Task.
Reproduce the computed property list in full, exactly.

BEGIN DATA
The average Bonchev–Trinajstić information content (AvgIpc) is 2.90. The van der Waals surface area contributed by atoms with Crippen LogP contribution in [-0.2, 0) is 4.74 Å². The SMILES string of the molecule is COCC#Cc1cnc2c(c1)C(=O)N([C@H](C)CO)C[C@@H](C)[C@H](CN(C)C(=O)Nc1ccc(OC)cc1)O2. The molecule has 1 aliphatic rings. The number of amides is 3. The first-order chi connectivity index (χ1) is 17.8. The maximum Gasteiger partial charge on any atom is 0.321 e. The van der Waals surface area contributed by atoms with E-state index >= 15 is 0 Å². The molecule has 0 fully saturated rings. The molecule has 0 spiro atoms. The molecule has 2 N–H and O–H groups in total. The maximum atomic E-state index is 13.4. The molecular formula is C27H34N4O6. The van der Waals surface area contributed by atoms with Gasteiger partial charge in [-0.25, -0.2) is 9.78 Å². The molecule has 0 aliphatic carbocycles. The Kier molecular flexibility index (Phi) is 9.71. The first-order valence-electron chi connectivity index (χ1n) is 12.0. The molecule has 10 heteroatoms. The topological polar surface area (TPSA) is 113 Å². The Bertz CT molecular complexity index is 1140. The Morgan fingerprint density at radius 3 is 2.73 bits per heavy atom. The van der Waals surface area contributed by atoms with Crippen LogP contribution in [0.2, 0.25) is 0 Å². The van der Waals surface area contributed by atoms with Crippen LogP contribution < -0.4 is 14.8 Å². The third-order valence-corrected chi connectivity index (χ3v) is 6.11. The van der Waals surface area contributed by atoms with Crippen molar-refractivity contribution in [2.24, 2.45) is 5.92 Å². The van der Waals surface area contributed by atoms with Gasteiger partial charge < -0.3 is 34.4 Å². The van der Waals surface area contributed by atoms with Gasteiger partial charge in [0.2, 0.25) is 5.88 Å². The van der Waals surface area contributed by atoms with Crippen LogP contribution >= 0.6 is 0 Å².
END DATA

The average Bonchev–Trinajstić information content (AvgIpc) is 2.90. The van der Waals surface area contributed by atoms with Crippen LogP contribution in [-0.2, 0) is 4.74 Å². The SMILES string of the molecule is COCC#Cc1cnc2c(c1)C(=O)N([C@H](C)CO)C[C@@H](C)[C@H](CN(C)C(=O)Nc1ccc(OC)cc1)O2. The molecule has 1 aliphatic rings. The number of amides is 3. The first-order chi connectivity index (χ1) is 17.8. The maximum Gasteiger partial charge on any atom is 0.321 e. The van der Waals surface area contributed by atoms with E-state index >= 15 is 0 Å². The molecule has 0 fully saturated rings. The molecule has 0 spiro atoms. The molecule has 2 N–H and O–H groups in total. The maximum atomic E-state index is 13.4. The molecular formula is C27H34N4O6. The van der Waals surface area contributed by atoms with Gasteiger partial charge in [-0.25, -0.2) is 9.78 Å². The molecule has 0 aliphatic carbocycles. The Kier molecular flexibility index (Phi) is 9.71. The first-order valence-electron chi connectivity index (χ1n) is 12.0. The molecule has 10 heteroatoms. The topological polar surface area (TPSA) is 113 Å². The Bertz CT molecular complexity index is 1140. The Morgan fingerprint density at radius 3 is 2.73 bits per heavy atom. The van der Waals surface area contributed by atoms with Crippen LogP contribution in [0.2, 0.25) is 0 Å². The van der Waals surface area contributed by atoms with Crippen LogP contribution < -0.4 is 14.8 Å². The third-order valence-corrected chi connectivity index (χ3v) is 6.11. The van der Waals surface area contributed by atoms with Crippen molar-refractivity contribution in [2.24, 2.45) is 5.92 Å². The van der Waals surface area contributed by atoms with Gasteiger partial charge < -0.3 is 34.4 Å². The van der Waals surface area contributed by atoms with Gasteiger partial charge in [0.2, 0.25) is 5.88 Å². The van der Waals surface area contributed by atoms with Crippen LogP contribution >= 0.6 is 0 Å².